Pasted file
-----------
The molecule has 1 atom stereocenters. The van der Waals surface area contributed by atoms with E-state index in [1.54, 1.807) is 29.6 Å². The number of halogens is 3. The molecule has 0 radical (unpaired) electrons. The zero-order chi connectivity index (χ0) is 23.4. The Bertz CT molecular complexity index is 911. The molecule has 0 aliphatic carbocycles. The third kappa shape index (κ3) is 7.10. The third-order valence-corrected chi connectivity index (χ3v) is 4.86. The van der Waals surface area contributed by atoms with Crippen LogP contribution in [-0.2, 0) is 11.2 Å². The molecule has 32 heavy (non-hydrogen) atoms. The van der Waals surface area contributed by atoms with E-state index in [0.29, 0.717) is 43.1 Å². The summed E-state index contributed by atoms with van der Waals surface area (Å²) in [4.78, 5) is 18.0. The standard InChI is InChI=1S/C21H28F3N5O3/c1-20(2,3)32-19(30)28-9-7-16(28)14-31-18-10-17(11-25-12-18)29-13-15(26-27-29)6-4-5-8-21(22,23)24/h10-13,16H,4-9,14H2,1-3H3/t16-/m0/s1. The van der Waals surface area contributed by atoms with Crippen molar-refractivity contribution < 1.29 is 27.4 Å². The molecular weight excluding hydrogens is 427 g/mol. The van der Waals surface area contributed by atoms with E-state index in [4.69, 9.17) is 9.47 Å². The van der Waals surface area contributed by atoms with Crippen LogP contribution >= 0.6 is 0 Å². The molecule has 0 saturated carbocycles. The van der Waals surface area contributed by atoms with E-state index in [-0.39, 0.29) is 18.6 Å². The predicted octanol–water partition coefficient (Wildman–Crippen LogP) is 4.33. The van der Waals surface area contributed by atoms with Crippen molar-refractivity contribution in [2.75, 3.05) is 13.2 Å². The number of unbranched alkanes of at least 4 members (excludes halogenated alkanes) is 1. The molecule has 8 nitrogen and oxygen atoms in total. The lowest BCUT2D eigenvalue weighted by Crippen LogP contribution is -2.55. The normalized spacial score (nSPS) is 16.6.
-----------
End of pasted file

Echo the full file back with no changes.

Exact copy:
The molecule has 1 atom stereocenters. The van der Waals surface area contributed by atoms with E-state index in [1.54, 1.807) is 29.6 Å². The number of halogens is 3. The molecule has 0 radical (unpaired) electrons. The zero-order chi connectivity index (χ0) is 23.4. The Bertz CT molecular complexity index is 911. The molecule has 0 aliphatic carbocycles. The third kappa shape index (κ3) is 7.10. The third-order valence-corrected chi connectivity index (χ3v) is 4.86. The van der Waals surface area contributed by atoms with Crippen LogP contribution in [-0.2, 0) is 11.2 Å². The molecule has 32 heavy (non-hydrogen) atoms. The van der Waals surface area contributed by atoms with E-state index in [0.29, 0.717) is 43.1 Å². The summed E-state index contributed by atoms with van der Waals surface area (Å²) in [4.78, 5) is 18.0. The standard InChI is InChI=1S/C21H28F3N5O3/c1-20(2,3)32-19(30)28-9-7-16(28)14-31-18-10-17(11-25-12-18)29-13-15(26-27-29)6-4-5-8-21(22,23)24/h10-13,16H,4-9,14H2,1-3H3/t16-/m0/s1. The van der Waals surface area contributed by atoms with Crippen molar-refractivity contribution < 1.29 is 27.4 Å². The molecular weight excluding hydrogens is 427 g/mol. The van der Waals surface area contributed by atoms with E-state index in [4.69, 9.17) is 9.47 Å². The van der Waals surface area contributed by atoms with Crippen LogP contribution >= 0.6 is 0 Å². The molecule has 0 saturated carbocycles. The van der Waals surface area contributed by atoms with E-state index in [-0.39, 0.29) is 18.6 Å². The predicted octanol–water partition coefficient (Wildman–Crippen LogP) is 4.33. The van der Waals surface area contributed by atoms with Crippen molar-refractivity contribution in [2.75, 3.05) is 13.2 Å². The number of unbranched alkanes of at least 4 members (excludes halogenated alkanes) is 1. The molecule has 8 nitrogen and oxygen atoms in total. The lowest BCUT2D eigenvalue weighted by Crippen LogP contribution is -2.55. The normalized spacial score (nSPS) is 16.6.